The pathophysiology for anemia associated with alpha thalassemia is associated with precipitation of HbH. Remember HbH is formed when there is decreased production of the alpha-globin chains so there is an excess of beta-globin chains. The precipitation of HbH creates inclusion bodies, typically called Heinz Bodies. These inclusions are recognized by the RES and remove the red cells via extravascular hemolysis.

Laboratory findings for an individual with alpha thalassemia is very similar to that of an individual with beta thalassemia. Decreased hemoglobin, marked anisocytosis (microcytosis) and poikilocytosis, target cells, basophilic stippling, and reticulocytes and NRBCs. The HbH inclusions can be see seen using a cresyl blue stain.

Thalassemias are a quantitative hemoglobinopathy meaning that there is a deficiency or an excess of production of globin chains leading to clinical manifestations. They are inherited and some subtypes can significantly elevate mortality. It is important to diagnose early and to treat early.




Non-Malignant Leukocyte Disorders

Non-Malignant simply means that it is localized to the leukocytes. Leukocytes are another name for the white blood cells, more specifically in the case of these disorders, the granulocytes. These disorders are fairly uncommon and are inherited. The following are ones that are found to distinct morphological features and affect the granulocyte functionality.

Alder Reilly Anomaly

Alder Reilly Anomaly is a recessive trait defect that causes incomplete degranulation of mucopolysaccharides. Large, darkly staining metachromatic cytoplasmic granules which can be seen and are partially digested mucopolysaccharides. These granules are characteristically referred to as Alder Reilly bodies. These can sometimes resemble toxic granulation, but it is important to note that in toxic granulation neutropenia, dohle bodies, and a left shift is seen. In Alder Reilly Anomaly none of those are present. Its also important to mention that the functionality of the granulocytes is not impaired.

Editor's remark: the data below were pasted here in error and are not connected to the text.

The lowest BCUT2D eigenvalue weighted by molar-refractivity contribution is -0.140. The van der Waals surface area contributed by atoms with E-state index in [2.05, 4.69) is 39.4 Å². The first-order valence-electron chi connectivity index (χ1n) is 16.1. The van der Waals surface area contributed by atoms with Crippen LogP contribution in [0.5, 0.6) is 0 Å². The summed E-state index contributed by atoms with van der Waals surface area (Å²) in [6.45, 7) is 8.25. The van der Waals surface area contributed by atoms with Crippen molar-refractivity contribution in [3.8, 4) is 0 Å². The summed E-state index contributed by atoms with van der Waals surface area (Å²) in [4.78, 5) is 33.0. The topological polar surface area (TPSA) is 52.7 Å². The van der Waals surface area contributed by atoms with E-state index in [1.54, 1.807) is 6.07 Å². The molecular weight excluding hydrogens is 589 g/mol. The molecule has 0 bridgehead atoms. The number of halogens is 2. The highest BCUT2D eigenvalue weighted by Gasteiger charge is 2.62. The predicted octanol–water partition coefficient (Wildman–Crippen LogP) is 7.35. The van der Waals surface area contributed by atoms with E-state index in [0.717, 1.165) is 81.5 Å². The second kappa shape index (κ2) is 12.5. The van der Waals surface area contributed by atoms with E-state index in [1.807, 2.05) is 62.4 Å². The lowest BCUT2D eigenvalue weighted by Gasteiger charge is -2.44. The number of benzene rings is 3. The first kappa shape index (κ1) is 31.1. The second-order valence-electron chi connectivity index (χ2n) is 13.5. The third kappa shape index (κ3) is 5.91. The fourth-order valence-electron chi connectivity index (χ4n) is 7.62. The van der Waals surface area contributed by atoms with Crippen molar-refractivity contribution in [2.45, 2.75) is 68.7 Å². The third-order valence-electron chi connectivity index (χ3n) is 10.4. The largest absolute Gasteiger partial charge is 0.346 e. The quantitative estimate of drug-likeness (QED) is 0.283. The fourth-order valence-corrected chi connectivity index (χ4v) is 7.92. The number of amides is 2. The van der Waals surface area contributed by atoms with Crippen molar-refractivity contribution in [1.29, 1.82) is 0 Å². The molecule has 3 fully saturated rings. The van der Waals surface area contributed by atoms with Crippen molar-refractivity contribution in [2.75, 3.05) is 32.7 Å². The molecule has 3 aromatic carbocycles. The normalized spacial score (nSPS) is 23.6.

Alder Reilly

Pelger Huet Anomaly

Pelger Huet Anomaly is an autosomal dominant syndrome characterized by decreased nuclear segmentation. This is caused by a mutation in the Lamin B receptor gene. Lamin B is an inner nuclear membrane protein that plays a role in normal leukocyte nuclear shape change during maturation. Morphological changes include hyposegmented neutrophils or neutrophil lobes connected by a thin nuclear filament. Pseudo or acquired PHA can be observed in the granulocytes in individuals with MDS, AML, or chronic myeloproliferative neoplasms.

Pelger Huet

Chediak Higashi Syndrome

Chediak Higashi Syndrome is characterized by an abnormal fusion of granules. These present as large and are dysfunctional. This is caused by a mutation in the LYST, or CHS1 gene that encodes for proteins involved in vesicle fusion or fission. The mutated protein causes loss of lysosomal movement and loss of phagocytosis. Thus leaving the individual susceptible to an increased number of infections without the innate immune system to fight them off. One of the characteristic findings is neutropenia.


May-Hegglin Anomaly

May-Hegglin Anomaly is a rare autosomal dominant platelet disorder that is characterized by variable thrombocytopenia, giant platelets, and dohle bodie like inclusions in the granulocytes. MHA is caused by a mutation in the MYH9 gene that causes a dysfunctional and disarray production of myosin heavy chains type IIa which affects the megakaryocytic maturation process as well as platelet fragmentation. Though most cases are clinically asymptomatic, the individual may present with mild bleeding tendencies.


Chronic Granulomatous Disease

In CGD, mutations in proteins that make up the NADPH oxidase complex. The mutations lead to failure of the phagocytes to generate the oxygen-dependent respiratory burst following phagocytosis. Normal phagocytosis of a microorganism leads to phosphorylation of cytosolic P47 and P67. Antibacterial neutrophil elastase and cathepsin G from the primary granules and cytochrome complex gp91 and gp22 from the secondary granules migrate to the phagolysosome. NADPH oxidase is formed when P47 and P67 combine with P40, RAC2, and the cytochrome complex. Majority of cases of CGD is due to mutations in P47 or gp91.

Leukocyte Adhesion Disorders